What I did find out after dropping the Art pre into my much less expensive Marantz PM5004 integrated amplifier was a lot more synergy. The soundstage anomalies mentioned above all but disappeared from my attention. In fact with the Marantz, the soundstage seemed to grow slightly. Images were slightly more delineated. In fact it was sounding so nice, out came the albums.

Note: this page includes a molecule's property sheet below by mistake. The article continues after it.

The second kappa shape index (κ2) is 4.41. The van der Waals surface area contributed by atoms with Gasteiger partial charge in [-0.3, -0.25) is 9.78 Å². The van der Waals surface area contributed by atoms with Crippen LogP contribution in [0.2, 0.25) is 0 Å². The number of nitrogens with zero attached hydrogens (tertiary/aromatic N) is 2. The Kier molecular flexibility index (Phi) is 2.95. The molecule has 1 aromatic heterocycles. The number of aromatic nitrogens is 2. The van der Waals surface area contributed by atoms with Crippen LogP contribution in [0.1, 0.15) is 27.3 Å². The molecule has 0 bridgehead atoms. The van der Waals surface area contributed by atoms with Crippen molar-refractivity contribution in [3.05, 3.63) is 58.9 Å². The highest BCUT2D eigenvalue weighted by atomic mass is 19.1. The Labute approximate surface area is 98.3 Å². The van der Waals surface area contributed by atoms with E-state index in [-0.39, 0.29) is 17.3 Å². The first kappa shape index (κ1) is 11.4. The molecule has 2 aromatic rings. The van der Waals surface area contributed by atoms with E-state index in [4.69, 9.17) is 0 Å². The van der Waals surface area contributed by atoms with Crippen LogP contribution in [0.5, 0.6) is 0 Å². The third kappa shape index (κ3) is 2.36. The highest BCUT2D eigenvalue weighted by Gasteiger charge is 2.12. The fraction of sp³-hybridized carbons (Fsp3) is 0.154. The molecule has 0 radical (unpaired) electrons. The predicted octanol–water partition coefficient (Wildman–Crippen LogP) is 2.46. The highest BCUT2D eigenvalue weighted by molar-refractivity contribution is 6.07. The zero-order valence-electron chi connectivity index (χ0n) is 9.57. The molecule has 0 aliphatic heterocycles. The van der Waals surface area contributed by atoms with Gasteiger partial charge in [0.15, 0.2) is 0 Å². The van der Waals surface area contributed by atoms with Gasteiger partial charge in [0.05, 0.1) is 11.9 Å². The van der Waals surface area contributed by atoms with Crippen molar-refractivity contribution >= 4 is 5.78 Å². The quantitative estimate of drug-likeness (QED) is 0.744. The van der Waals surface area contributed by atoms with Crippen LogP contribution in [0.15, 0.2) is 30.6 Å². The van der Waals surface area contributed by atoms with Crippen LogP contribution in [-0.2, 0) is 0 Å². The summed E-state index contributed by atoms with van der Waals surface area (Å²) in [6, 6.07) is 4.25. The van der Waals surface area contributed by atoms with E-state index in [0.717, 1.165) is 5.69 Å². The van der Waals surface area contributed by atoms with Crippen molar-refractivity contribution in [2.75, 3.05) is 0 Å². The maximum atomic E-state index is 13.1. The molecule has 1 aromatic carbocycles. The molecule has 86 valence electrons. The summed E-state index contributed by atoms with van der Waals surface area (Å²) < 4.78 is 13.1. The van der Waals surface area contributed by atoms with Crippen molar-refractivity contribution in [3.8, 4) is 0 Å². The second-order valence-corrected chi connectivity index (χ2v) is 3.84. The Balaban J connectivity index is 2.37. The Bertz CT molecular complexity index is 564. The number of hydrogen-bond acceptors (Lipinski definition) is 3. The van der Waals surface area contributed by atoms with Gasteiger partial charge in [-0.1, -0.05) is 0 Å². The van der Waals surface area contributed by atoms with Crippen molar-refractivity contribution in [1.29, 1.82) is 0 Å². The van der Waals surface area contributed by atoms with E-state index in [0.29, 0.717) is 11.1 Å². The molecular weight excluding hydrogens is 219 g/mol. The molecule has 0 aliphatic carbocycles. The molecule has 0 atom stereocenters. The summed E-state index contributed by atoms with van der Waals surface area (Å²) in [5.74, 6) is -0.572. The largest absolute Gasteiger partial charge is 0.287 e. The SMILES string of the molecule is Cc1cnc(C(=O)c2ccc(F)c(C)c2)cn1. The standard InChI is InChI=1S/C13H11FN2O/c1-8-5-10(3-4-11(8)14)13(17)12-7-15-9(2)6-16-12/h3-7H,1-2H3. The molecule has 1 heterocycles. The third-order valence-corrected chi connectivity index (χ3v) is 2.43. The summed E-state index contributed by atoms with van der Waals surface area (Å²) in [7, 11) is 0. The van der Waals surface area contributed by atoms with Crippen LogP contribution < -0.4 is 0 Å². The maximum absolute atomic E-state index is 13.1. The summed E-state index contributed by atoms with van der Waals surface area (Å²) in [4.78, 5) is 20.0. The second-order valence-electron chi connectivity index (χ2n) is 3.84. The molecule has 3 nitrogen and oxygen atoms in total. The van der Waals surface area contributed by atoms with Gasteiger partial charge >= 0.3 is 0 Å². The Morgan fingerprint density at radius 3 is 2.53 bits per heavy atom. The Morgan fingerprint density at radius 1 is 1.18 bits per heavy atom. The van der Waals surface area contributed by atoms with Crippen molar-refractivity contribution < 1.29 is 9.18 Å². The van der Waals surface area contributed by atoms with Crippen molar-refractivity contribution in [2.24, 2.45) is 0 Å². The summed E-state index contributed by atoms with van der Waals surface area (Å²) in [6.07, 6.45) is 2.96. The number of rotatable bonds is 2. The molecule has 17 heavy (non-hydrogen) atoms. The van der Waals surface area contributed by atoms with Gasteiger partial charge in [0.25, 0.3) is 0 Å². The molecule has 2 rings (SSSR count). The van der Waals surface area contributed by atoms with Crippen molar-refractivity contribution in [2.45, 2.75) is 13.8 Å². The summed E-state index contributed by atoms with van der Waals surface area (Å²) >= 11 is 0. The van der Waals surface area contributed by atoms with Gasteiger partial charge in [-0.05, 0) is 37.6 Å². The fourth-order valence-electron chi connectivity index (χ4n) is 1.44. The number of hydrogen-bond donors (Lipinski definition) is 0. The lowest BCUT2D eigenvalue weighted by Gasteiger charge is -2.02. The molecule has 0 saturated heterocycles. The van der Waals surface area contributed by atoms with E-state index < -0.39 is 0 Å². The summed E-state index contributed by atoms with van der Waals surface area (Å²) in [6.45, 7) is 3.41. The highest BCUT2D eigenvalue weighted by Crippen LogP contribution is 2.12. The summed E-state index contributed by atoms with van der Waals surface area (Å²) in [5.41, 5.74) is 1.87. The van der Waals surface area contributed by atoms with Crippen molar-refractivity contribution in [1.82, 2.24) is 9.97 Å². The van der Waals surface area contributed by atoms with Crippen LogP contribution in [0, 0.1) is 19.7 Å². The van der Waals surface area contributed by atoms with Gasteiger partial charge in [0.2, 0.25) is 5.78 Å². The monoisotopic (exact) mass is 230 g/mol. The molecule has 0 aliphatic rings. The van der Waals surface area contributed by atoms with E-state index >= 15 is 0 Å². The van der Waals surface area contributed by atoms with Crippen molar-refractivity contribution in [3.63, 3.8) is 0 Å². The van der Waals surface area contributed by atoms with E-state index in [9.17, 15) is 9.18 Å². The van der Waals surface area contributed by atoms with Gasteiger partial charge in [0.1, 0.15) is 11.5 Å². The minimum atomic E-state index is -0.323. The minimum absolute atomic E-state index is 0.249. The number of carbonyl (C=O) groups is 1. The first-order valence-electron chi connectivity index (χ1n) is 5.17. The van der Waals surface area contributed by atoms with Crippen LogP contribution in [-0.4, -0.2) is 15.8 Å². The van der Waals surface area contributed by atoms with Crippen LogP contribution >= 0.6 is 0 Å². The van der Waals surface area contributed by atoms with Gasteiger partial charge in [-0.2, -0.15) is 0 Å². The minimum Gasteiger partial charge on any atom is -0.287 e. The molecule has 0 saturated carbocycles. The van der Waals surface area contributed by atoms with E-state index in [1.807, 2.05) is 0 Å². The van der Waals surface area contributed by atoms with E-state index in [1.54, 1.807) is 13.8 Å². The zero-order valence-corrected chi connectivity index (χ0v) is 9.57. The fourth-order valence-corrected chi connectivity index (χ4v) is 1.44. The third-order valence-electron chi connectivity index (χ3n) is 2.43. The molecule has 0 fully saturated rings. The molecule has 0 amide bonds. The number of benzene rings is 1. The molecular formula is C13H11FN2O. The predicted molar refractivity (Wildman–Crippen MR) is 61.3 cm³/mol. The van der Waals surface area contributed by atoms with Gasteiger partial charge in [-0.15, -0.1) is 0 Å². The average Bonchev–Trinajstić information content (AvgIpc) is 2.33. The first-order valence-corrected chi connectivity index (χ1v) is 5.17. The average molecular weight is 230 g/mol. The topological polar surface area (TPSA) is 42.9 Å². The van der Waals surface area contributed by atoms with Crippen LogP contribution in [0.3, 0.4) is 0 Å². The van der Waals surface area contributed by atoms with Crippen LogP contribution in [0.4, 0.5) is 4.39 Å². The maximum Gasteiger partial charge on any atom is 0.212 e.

Let's take a trip around the world. First up was an original Master Recording of Stravinsky's Rite of Spring with Ricardo Muti and the Philadelphia Orchestra. This Angel/EMI LP is a treasure of mine which was half speed mastered by MFSL. But the music, the music is so wild! I love it. With this little rig there was very nice placement of images and nice depth to the soundstage. I thought to myself, this kind of performance in such a modest set up somewhat embarrasses my way more expensive SACD player in many ways. This pre held together well dynamically when the bass and cellos hit it hard on the first cut. I sank into my chair and just enjoyed the music. On the rest of the album flutes floated well and chimes rang true. What a difference a good recording makes. Again it held together well on Part II the Sacrifice. The kettle and bass drums sounded solid and did not distort. Rave Shankar's Raga Hammer on Deutsche Grammophon was next with our ticket to ride. Image placement was clean and precise. It was Ravi on the right with his sitar and Alla Rakha and tablas on the left. I was really impressed with the solid image placement the Art generated on this recording. Then it was off to the Andes with the group, Sukay and their album Pacha Siku. Flutes, nylon stringed guitars and percussion instruments for the most part were reproduced cleanly and naturally. We were really having fun but work comes early with a wakeup call from my HDMX alarm clock at 4:30 AM. So it was an abrupt and unwanted halt to the music for some shut eye. Before I knocked out I glanced over and saw little Frankie rat fast asleep. I think he fell asleep during the Andean music. I can't blame him; he was so excited all day.